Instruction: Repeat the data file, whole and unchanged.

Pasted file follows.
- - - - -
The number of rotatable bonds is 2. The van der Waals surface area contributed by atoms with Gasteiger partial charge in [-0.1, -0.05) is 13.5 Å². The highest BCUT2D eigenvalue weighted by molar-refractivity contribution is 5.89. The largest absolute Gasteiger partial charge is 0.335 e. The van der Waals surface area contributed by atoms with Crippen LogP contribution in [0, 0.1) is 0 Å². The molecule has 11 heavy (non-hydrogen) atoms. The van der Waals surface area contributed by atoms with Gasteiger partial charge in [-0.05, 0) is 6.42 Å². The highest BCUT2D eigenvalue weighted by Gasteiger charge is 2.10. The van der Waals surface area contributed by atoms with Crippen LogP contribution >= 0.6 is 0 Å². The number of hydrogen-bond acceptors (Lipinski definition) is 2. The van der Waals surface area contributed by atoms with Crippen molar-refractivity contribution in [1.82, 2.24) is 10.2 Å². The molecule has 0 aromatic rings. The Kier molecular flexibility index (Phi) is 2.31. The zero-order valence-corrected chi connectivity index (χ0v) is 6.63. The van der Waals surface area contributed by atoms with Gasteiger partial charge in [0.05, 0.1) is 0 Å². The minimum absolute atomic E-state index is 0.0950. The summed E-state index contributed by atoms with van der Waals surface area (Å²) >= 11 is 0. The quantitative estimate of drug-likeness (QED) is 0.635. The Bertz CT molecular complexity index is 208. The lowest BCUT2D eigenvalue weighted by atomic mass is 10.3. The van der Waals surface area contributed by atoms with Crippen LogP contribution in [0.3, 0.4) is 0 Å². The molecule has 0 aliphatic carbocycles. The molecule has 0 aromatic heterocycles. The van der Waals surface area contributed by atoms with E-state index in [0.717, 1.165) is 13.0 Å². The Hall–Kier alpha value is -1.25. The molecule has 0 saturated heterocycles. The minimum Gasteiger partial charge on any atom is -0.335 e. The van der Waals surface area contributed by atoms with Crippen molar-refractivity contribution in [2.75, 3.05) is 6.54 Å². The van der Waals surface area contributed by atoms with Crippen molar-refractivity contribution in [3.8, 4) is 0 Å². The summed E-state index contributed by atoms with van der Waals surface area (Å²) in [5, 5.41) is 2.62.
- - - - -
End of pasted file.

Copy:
The number of rotatable bonds is 2. The van der Waals surface area contributed by atoms with Gasteiger partial charge in [-0.1, -0.05) is 13.5 Å². The highest BCUT2D eigenvalue weighted by molar-refractivity contribution is 5.89. The largest absolute Gasteiger partial charge is 0.335 e. The van der Waals surface area contributed by atoms with Crippen LogP contribution in [0, 0.1) is 0 Å². The molecule has 11 heavy (non-hydrogen) atoms. The van der Waals surface area contributed by atoms with Gasteiger partial charge in [-0.05, 0) is 6.42 Å². The highest BCUT2D eigenvalue weighted by Gasteiger charge is 2.10. The van der Waals surface area contributed by atoms with Crippen LogP contribution >= 0.6 is 0 Å². The number of hydrogen-bond acceptors (Lipinski definition) is 2. The van der Waals surface area contributed by atoms with Crippen molar-refractivity contribution in [1.82, 2.24) is 10.2 Å². The molecule has 0 aromatic rings. The Kier molecular flexibility index (Phi) is 2.31. The zero-order valence-corrected chi connectivity index (χ0v) is 6.63. The van der Waals surface area contributed by atoms with Gasteiger partial charge in [0.05, 0.1) is 0 Å². The minimum absolute atomic E-state index is 0.0950. The summed E-state index contributed by atoms with van der Waals surface area (Å²) >= 11 is 0. The quantitative estimate of drug-likeness (QED) is 0.635. The Bertz CT molecular complexity index is 208. The lowest BCUT2D eigenvalue weighted by atomic mass is 10.3. The van der Waals surface area contributed by atoms with Crippen LogP contribution in [0.3, 0.4) is 0 Å². The molecule has 0 aliphatic carbocycles. The molecule has 0 aromatic heterocycles. The van der Waals surface area contributed by atoms with E-state index in [0.717, 1.165) is 13.0 Å². The Hall–Kier alpha value is -1.25. The molecule has 0 saturated heterocycles. The minimum Gasteiger partial charge on any atom is -0.335 e. The van der Waals surface area contributed by atoms with Crippen molar-refractivity contribution in [2.75, 3.05) is 6.54 Å². The van der Waals surface area contributed by atoms with Crippen molar-refractivity contribution in [3.8, 4) is 0 Å². The summed E-state index contributed by atoms with van der Waals surface area (Å²) in [5, 5.41) is 2.62.